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The growth of high-science brands has changed the life sciences landscape, and with it the strategies companies need to develop to market their products must also undergo a significant shift.
Cancer immunotherapies as well as other high-science brands will account for $34 billion in sales by 2024, according to GlobalData. Furthermore, it’s been estimated that around 73% of cancer drugs are likely to be tailored to a person’s genetic profile.
In this high-science, high-stakes environment, the success of these products will depend on their clinical and commercial positioning and the ability to reach the right target patient populations.
But the way a company markets its high-science brands is very different from the old blockbuster model. The marketing messages with these more complex therapies need to be concise and at the same time adequately explain science.
The skill lies in making the complex compelling by creating marketing messages that resonate with prescribers, patients and their caregivers, and payers.
It’s also important to recognize that many high-science brands dramatically change the treatment protocol. Healthcare professionals need to be supported through these changes and given assistance with how they educate their patients. The marketing message is also more likely to be directed at specialty physicians and their patients, so the information shared needs to be more precise and disease specific.
Getting the Message Across Effectively
It has been estimated that around two-thirds of drugs don’t meet expectations during their first year on the market. As more high-cost, high-science products come to market, it’s vital for companies’ bottom lines that they take steps to ensure their products’ commercial success. That means understanding the patient journey and being able to answer the questions and concerns of HCPs and their patients.
For example, consider patients who have traditionally been treated with inexpensive general medicines to control their symptoms. When introducing a new, high-science product with the objective of pinpointing that patient’s condition, an important consideration is cost. To that end, the company needs to invest in powerful and science-driven messaging to educate patients and physicians about the real value of that new therapy.
A strategic approach is vital when dealing with high-science brands or rare disease therapies. According to marketing experts, successful companies adopt several key approaches:
They work collaboratively with the rare disease community. Working with the patient community and therapeutic area experts gives companies awareness about the disease and the challenges the patient has faced, including time to diagnosis, how many treatment centers have been visited, etc. These collaborative approaches can include providing a social media platform for patients, which helps to unite patients who are geographically dispersed.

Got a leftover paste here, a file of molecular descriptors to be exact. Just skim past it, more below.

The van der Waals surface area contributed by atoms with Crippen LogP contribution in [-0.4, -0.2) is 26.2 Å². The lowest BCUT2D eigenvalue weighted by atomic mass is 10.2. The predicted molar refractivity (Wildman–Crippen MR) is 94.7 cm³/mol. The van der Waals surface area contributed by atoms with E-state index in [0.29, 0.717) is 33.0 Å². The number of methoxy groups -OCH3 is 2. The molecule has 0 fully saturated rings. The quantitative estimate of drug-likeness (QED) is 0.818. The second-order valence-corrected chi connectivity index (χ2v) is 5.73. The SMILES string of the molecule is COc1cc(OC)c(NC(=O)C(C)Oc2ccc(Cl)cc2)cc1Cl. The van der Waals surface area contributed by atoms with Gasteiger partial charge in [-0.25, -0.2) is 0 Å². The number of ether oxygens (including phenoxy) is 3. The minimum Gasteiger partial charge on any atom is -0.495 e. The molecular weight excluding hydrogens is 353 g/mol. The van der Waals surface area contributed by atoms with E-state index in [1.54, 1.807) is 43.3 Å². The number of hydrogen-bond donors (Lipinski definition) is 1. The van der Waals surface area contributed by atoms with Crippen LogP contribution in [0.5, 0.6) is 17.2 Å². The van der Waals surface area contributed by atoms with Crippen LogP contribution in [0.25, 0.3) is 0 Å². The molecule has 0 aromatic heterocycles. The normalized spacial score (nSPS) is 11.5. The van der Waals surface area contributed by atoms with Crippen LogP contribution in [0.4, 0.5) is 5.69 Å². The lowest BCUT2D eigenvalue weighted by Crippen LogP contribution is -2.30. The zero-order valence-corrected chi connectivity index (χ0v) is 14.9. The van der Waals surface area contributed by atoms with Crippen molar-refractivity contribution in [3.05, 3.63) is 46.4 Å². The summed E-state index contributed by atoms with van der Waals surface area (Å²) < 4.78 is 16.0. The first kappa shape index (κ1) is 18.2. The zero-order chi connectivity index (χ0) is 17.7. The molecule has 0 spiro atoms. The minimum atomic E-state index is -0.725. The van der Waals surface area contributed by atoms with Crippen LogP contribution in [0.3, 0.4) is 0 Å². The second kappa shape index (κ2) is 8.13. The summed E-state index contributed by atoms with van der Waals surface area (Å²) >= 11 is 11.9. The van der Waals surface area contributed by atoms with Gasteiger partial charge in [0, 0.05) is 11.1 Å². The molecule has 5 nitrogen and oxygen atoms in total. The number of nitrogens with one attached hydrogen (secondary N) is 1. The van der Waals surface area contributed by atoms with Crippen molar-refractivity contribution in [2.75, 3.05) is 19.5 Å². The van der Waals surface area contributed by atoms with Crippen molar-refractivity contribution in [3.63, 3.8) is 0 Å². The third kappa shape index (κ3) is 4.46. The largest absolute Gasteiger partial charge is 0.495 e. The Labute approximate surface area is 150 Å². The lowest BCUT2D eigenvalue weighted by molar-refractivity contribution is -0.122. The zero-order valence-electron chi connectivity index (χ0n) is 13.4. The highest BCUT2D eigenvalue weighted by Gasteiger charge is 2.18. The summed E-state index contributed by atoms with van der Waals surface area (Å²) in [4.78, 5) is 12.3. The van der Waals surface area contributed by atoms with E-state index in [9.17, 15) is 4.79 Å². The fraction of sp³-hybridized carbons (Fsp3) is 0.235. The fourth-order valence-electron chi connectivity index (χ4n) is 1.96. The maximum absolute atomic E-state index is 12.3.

They find ways to ensure patient access to therapies. To help patients access key rare disease therapies and strengthen the brand, leading companies develop early access programs to study patients for a period of time before the therapy is granted approval. These companies also remove the obstacles to getting patients from diagnosis to treatment, for example managing the paperwork to apply for treatment fees. And they often work with partners, including governments and donors, to close funding gaps.
They provide ongoing support to patients and their caregivers. These services might include nursing support to educate patients on drug administration and managing side effects. It can also include educational support to help patients learn more about their disease and treatment.
Who is Best Equipped to Drive These New Engagements?
The rise of high-science brands requires a different kind of representative in discussions with healthcare professionals and payers. Today, that role is falling more and more to medical science liaisons (MSLs), who have become key to bridging the communication gap between clinical development and commercialization.
It is the MSL’s role to educate HCPs on clinical evidence concerning the therapy and how it should be used, and once being used the MSL supports the brand by answering practitioners’ questions. With rapidly evolving medical developments, HCPs are challenged to keep up with developments. MSLs provide practitioners with the scientific insights they need to best treat their patients. Equally, the MSL conveys information from practitioners to the company, including real-world evidence from the treatment of patients, which can help to enhance decision making.